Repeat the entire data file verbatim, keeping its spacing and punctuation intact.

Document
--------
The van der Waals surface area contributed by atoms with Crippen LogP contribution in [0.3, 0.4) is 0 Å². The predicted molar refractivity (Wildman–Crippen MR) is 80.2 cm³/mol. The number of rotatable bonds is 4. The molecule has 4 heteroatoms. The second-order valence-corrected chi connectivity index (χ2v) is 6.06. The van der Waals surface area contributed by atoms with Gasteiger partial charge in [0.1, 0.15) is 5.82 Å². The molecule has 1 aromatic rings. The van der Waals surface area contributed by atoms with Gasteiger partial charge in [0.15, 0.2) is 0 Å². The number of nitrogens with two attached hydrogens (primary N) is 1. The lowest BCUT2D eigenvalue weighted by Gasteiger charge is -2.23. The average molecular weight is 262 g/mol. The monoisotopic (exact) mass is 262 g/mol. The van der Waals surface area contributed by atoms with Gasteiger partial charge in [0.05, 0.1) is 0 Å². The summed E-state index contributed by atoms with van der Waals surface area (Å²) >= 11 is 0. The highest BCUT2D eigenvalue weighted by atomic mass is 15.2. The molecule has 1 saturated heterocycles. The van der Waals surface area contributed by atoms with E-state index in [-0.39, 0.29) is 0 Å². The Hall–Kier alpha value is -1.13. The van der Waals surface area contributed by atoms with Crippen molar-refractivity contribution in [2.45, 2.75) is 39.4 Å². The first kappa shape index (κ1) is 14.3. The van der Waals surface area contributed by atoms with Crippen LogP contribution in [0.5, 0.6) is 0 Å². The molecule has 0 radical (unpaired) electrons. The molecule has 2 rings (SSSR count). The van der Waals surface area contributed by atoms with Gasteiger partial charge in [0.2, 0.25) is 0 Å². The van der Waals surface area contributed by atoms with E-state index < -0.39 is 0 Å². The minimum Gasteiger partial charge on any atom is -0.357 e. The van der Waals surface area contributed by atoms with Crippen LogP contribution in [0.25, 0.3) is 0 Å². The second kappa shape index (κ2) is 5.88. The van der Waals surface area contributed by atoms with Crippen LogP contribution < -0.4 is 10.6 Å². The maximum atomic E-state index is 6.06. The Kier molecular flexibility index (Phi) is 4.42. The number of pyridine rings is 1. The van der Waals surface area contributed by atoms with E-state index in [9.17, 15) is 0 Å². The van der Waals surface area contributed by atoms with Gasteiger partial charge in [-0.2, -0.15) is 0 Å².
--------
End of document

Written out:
The van der Waals surface area contributed by atoms with Crippen LogP contribution in [0.3, 0.4) is 0 Å². The predicted molar refractivity (Wildman–Crippen MR) is 80.2 cm³/mol. The number of rotatable bonds is 4. The molecule has 4 heteroatoms. The second-order valence-corrected chi connectivity index (χ2v) is 6.06. The van der Waals surface area contributed by atoms with Gasteiger partial charge in [0.1, 0.15) is 5.82 Å². The molecule has 1 aromatic rings. The van der Waals surface area contributed by atoms with Gasteiger partial charge in [0.15, 0.2) is 0 Å². The number of nitrogens with two attached hydrogens (primary N) is 1. The lowest BCUT2D eigenvalue weighted by Gasteiger charge is -2.23. The average molecular weight is 262 g/mol. The monoisotopic (exact) mass is 262 g/mol. The van der Waals surface area contributed by atoms with Gasteiger partial charge in [0.05, 0.1) is 0 Å². The summed E-state index contributed by atoms with van der Waals surface area (Å²) >= 11 is 0. The highest BCUT2D eigenvalue weighted by atomic mass is 15.2. The molecule has 1 saturated heterocycles. The van der Waals surface area contributed by atoms with E-state index in [-0.39, 0.29) is 0 Å². The Hall–Kier alpha value is -1.13. The van der Waals surface area contributed by atoms with Crippen molar-refractivity contribution in [2.45, 2.75) is 39.4 Å². The first kappa shape index (κ1) is 14.3. The van der Waals surface area contributed by atoms with Crippen LogP contribution in [0.5, 0.6) is 0 Å². The molecule has 0 radical (unpaired) electrons. The molecule has 2 rings (SSSR count). The van der Waals surface area contributed by atoms with Gasteiger partial charge in [0.2, 0.25) is 0 Å². The van der Waals surface area contributed by atoms with E-state index < -0.39 is 0 Å². The minimum Gasteiger partial charge on any atom is -0.357 e. The van der Waals surface area contributed by atoms with Crippen LogP contribution in [0.25, 0.3) is 0 Å². The second kappa shape index (κ2) is 5.88. The van der Waals surface area contributed by atoms with Crippen LogP contribution < -0.4 is 10.6 Å². The maximum atomic E-state index is 6.06. The Kier molecular flexibility index (Phi) is 4.42. The number of pyridine rings is 1. The van der Waals surface area contributed by atoms with E-state index in [9.17, 15) is 0 Å². The van der Waals surface area contributed by atoms with Gasteiger partial charge in [-0.2, -0.15) is 0 Å².